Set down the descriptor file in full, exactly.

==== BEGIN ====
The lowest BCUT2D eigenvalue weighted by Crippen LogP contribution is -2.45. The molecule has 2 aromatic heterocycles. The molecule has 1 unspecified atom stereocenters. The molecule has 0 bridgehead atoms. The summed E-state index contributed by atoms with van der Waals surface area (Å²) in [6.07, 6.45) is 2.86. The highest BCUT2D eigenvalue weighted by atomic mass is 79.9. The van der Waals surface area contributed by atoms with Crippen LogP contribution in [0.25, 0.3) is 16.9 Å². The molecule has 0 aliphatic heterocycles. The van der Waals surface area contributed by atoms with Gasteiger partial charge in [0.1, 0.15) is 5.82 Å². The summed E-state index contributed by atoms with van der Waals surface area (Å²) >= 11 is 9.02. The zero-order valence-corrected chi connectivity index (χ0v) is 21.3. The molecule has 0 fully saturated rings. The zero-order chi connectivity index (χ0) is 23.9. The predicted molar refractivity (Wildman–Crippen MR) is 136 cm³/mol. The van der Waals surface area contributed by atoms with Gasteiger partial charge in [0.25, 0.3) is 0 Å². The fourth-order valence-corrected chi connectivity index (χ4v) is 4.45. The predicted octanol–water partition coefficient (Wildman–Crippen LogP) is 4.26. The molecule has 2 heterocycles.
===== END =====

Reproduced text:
The lowest BCUT2D eigenvalue weighted by Crippen LogP contribution is -2.45. The molecule has 2 aromatic heterocycles. The molecule has 1 unspecified atom stereocenters. The molecule has 0 bridgehead atoms. The summed E-state index contributed by atoms with van der Waals surface area (Å²) in [6.07, 6.45) is 2.86. The highest BCUT2D eigenvalue weighted by atomic mass is 79.9. The van der Waals surface area contributed by atoms with Crippen LogP contribution in [0.25, 0.3) is 16.9 Å². The molecule has 0 aliphatic heterocycles. The van der Waals surface area contributed by atoms with Gasteiger partial charge in [0.1, 0.15) is 5.82 Å². The summed E-state index contributed by atoms with van der Waals surface area (Å²) >= 11 is 9.02. The zero-order valence-corrected chi connectivity index (χ0v) is 21.3. The molecule has 0 fully saturated rings. The zero-order chi connectivity index (χ0) is 23.9. The predicted molar refractivity (Wildman–Crippen MR) is 136 cm³/mol. The van der Waals surface area contributed by atoms with Gasteiger partial charge in [0.25, 0.3) is 0 Å². The fourth-order valence-corrected chi connectivity index (χ4v) is 4.45. The predicted octanol–water partition coefficient (Wildman–Crippen LogP) is 4.26. The molecule has 2 heterocycles.